Auto body painters prepare vehicles to be painted and apply paint coats for touch-up repairs or just to satisfy a customer's desire to change the car's color! An apprenticeship or vocational course in auto body painting or painting technology can provide the experience and prowess they need.
Auto body painters make cosmetic repairs to vehicles and repaint them, often after collisions. Most auto body painter positions don't require a specific level of education beyond high school; however, formal training in the field is available and is becoming more commonly required. Auto body painters must know how to maintain and operate the equipment they use and may need some skills in auto body repair. In some facilities, they will need to learn skills required for creating specialized paint finishes.
|Required Education||High school diploma or equivalent; certificate or associate's degree programs available|
|Projected Job Growth (2014-2024)*||6% for painters of transportation equipment|
|Mean Salary (2015)*||$44,920 for painters of transportation equipment|
Source: *U.S. Bureau of Labor Statistics
Job Description for an Auto Body Painter
Auto body painters must communicate with clients, employers and other employees to plan and execute repair and painting jobs on a variety of vehicles, including cars, trucks and buses. Depending on their employers, auto body painters may be required to have knowledge of specialty painting techniques. Some auto body painters may need collision repair capabilities as well.
Job Duties of an Auto Body Painter
In preparation for a painting project, auto body painters remove rust and other debris from surfaces to be painted, fill cavities and dents in vehicles to create an even surface, mask or tape off details and components to avoid contamination and select the proper colors and substances for the project. The painting process itself involves using paint sprayers and brushes to apply paint to a vehicle, determining the necessary application of paint for a thorough coat and checking for runs or sags in the paint to ensure a quality product.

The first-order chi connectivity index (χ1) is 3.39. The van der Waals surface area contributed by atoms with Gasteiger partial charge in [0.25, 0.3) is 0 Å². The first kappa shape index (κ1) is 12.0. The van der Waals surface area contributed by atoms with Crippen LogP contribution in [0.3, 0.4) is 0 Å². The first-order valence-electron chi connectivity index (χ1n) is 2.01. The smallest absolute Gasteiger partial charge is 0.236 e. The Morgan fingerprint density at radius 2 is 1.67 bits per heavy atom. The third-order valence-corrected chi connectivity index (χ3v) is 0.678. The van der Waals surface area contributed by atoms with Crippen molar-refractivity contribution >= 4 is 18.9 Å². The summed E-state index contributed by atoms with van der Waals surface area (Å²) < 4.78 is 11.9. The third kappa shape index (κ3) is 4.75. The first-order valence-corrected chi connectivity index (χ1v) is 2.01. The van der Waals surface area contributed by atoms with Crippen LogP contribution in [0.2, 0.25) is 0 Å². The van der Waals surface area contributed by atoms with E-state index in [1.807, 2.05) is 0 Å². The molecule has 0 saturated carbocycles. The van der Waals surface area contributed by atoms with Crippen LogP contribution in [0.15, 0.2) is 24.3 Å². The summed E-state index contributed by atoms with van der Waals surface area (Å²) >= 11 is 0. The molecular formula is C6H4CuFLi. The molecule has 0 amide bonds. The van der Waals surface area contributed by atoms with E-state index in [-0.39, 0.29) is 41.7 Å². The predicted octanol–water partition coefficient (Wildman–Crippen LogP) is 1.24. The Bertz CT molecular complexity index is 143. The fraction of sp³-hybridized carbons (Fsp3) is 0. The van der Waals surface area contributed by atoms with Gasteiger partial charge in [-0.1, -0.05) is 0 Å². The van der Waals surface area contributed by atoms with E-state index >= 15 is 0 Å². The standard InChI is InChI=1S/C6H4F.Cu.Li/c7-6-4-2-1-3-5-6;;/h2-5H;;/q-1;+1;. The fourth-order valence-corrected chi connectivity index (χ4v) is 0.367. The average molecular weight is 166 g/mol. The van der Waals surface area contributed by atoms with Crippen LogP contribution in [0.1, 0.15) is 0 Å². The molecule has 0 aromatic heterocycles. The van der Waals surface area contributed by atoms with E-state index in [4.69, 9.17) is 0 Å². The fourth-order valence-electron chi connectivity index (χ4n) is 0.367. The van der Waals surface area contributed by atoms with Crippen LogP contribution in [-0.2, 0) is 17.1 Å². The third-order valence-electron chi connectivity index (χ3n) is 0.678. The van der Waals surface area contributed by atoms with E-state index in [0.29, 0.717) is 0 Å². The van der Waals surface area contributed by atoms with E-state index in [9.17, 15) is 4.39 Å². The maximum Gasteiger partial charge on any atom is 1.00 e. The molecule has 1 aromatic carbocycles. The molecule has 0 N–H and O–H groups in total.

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Auto Body Painter Education and Career Requirements
Most employers require that candidates for auto body painter positions have a minimum of a high school diploma. Aspiring auto body painters also might need a valid driver's license, a clean driving record, and the ability to drive vehicles with both manual and automatic transmissions. Additionally, some jobs require previous experience in auto body painting.
Prospective auto body painters who lack this experience might consider completing a certificate or associate's degree program in auto body and paint technology through a technical school or community college. These programs teach students about all facets of auto body painting through lecture and lab courses on topics like paint preparation, spot and panel refinishing, custom finishes, safety practices and detailing procedures. Auto body and paint technology students also typically complete classes in communications, business ethics, general mathematics, geometry and computer science.
Employment Outlook and Salary Information
Transportation equipment painters are expected to see job growth of 6% from 2014-2024, according to the U.S. Bureau of Labor Statistics. This is about average job growth for all professions. The BLS reports that most new positions will be in auto body repair facilities. These painters earned a mean wage of $44,920 in May 2015. Painters in automobile repair and maintenance facilities had a mean wage of $45,420 at that time, while those employed by automobile dealerships earned $47,940.
The auto body painter arranges paint jobs for cars, proceeding to give them color by brush or spray, depending on the car and client request. Auto body painters may hold a high school diploma or equivalent, and learn their craft through on-the-job experience or by completing a relevant degree program for certification. Certification is increasingly desired by employers.